We live in a golden age of advice-giving, of gurus and know-it-alls and professional grandmothers, of someone who knows better as its own industry. Social media means that we are pressed closer than we have ever been against the available examples of other people’s lives. With so much permission and even obligation to look at one another, there is more drive than ever to see other lives as comparable to our own. It makes sense that we would reach for nearly any nearby person’s choices as a lesson we can graft onto our own living.
One piece of advice popular in these quasi-professional advice-giving times is some version of the sentiment that “you have to love yourself before you can love anyone else.” This standby is a near cousin of the even more insidious “how can you expect anyone to love you if you don’t love yourself?” Both offer the idea that, in order to have a healthy and happy relationship with another person, one first must have a healthy and happy relationship with oneself. With the problem of self-love solved, one can expect a loving relationship with another human to naturally appear.
As a shorthand for emotional well-being (rather than a euphemism for masturbation), self-love is mainly an invention of the wellness industry, in which watered-down and somewhat shady applications of psychiatry and spirituality are served up as a modern equivalent to religious ideas of virtue. Like religious virtue, modern wellness, whether to do with bodily presentation or mental health, comes back to the idea of cleanliness: To be worthy of love, one has to be rid of self-loathing, and once scrubbed clean, will achieve acceptance.
Why do we crave this security in thinking we can control our romantic destiny? Listen to Helena Fitzgerald explore this concept, and more, on The Outline World Dispatch.
A roughly sketched out genealogy of the idea looks something like this: Somewhere around the end of the 19th century, a secular disposition overtook a religious one, and an obsession with perfecting the soul gave way to perfecting the body. The Victorians viewed the state of the body as an indication of the state of the soul in an explicitly religious way; but over time, the religious connotations of these anxieties faded and the physical aspects took center stage.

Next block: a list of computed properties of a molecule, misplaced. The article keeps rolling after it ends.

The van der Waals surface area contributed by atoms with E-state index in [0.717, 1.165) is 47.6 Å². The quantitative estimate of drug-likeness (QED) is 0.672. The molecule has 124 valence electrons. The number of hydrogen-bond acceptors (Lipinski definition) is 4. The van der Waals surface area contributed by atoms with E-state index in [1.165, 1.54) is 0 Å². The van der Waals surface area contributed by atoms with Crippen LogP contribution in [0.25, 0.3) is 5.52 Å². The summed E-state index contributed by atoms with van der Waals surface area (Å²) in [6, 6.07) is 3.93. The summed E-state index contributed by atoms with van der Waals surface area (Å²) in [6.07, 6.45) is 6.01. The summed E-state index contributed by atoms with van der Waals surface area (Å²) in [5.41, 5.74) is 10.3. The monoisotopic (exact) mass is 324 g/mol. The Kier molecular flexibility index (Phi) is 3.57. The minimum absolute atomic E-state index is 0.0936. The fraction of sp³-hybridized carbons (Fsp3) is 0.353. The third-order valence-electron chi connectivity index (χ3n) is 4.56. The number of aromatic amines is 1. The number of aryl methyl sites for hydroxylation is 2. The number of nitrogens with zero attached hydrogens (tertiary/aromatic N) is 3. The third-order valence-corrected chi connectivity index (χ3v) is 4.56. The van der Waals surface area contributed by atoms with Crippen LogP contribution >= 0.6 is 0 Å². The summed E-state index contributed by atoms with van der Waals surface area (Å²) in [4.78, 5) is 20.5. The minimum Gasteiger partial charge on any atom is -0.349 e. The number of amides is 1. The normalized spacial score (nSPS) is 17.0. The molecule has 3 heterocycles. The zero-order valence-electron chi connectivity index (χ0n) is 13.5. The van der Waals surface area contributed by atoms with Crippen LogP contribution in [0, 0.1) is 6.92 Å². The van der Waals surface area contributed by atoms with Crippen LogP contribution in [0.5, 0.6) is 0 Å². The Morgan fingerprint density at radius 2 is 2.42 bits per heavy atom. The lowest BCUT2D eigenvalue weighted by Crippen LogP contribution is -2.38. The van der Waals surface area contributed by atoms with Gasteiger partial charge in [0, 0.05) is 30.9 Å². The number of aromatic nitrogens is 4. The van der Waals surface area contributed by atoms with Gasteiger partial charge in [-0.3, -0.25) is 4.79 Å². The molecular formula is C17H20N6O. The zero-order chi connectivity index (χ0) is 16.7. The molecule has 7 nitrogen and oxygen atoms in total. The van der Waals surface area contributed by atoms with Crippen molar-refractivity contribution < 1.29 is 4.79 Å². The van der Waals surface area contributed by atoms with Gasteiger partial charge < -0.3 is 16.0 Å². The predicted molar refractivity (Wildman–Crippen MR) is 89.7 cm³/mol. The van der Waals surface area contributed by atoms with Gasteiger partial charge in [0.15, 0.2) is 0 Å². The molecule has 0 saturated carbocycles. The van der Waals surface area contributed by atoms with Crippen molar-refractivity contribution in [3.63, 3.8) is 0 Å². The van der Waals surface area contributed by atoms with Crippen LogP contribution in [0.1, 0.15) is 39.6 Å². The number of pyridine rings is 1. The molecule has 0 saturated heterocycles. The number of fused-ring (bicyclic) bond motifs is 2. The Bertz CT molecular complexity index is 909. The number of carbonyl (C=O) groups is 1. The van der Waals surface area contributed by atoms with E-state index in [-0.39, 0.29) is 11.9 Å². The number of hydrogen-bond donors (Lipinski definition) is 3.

The 20th century’s obsession with diet and fitness trends still carried a whiff of religious hysteria — the idea that one could, through unrelentingly hard work and bodily mortification, become blameless enough to be saved. Salvation was no longer operating on a cosmic scale, but rather a human one: Through physical perfection, one would be spared the pain that comes with loneliness or rejection. Beauty, the line of thinking went, would save you from ever being unloved.
These ideas of physical perfection as salvation remain comfortably popular, but they have become layered with a supposedly more-welcoming idea of emotional perfection. Beauty standards have not meaningfully changed; they have been painted over with feel-good rhetoric. Ideas of virtue now center neither on the religious soul or the physical body, exactly, but on some nebulous concept in between the two — the idea of emotional health and stability. Rather than saving you from eternal damnation or perpetual rejection, today’s idea of emotional perfection promises the salvation from need. Emotional perfection, the sales pitch goes, means we will be whole unto ourselves, we will want for nothing that we cannot grow.
Setting out to love yourself because that’s the only way to gain love from others is a knot that undoes itself when pulled.